x Abu Dhabi, UAEWednesday 17 January 2018

Food labels 'usually given the miss by shoppers'

A survey finds that only 15 per cent of consumers check the nutritional content of the food they are buying.

DUBAI // Only a small number of consumers check the nutritional content of the food they are putting into their shopping basket, according to a survey.

A study of 1,200 Al Ain shoppers found that just 15 per cent examine the food labels on pre-packaged products.

"There's a lot of concern about obesity now, so I wanted to see whether people actually read the labels in supermarkets," said the report's author Sidiga Washi, the professor of nutrition at UAE University, whose paper was published in the International Journal of Marketing Studies.

"With the increased use of packaged food, people have to know what they're eating. They need at least a basic knowledge on how to interpret the information on the label. If people know how to read the labels, they will eat better."

Hala Abu Taha, a nutritionist at the healthy-eating company Right-Bite, said she was surprised that even 15 per cent of people looked at nutritional information.

"It's more than we expected," she said.

"If you go back five years ago, almost no one paid attention to this information. Thanks to a campaign of awareness against obesity, people are now checking.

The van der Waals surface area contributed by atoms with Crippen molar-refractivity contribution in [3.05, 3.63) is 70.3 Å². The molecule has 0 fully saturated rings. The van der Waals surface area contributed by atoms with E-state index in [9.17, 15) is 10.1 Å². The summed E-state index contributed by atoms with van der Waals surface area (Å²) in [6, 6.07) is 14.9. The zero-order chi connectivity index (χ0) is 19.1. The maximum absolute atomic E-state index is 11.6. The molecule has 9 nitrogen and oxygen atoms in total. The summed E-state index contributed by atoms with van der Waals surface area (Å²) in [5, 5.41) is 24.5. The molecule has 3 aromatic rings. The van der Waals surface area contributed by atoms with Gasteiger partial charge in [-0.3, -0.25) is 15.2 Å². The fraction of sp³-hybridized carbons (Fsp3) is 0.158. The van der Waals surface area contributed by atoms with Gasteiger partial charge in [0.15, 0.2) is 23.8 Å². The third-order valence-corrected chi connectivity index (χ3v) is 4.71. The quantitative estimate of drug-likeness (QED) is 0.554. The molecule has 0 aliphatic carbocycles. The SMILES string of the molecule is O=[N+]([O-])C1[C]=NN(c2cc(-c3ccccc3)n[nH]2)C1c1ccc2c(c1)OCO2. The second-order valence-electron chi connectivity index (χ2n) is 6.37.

"I'm happy that we at least get 15 per cent of people looking."

She said there were also many misleading claims from food companies that could fool the unwary.

"If there's a chocolate with a lot of calcium, the marketing people write 'good for bones'. Sure it's good for bones, but there's too much saturated fat and too much cholesterol.

"If people knew how to read the nutrition label they would not be misled by these health claims."

The study, published in February, found that 89.5 per cent of people read portions of the food packaging. Although the majority of consumers - 85.6 per cent - just check for the expiry date.

The majority of respondents to the survey had a university level of education, but, despite that, they often did not understand how to read food labels.

Of those with a tertiary education, just 21 per cent had a "high level" of awareness of how to read a food label - meaning they understood nutritional information and health warnings, as well as other categories.

Dr Washi said awareness should be taught in schools.

"If children get into the habit of reading labels when they are very young, they will be accustomed to doing that when they get older," she said.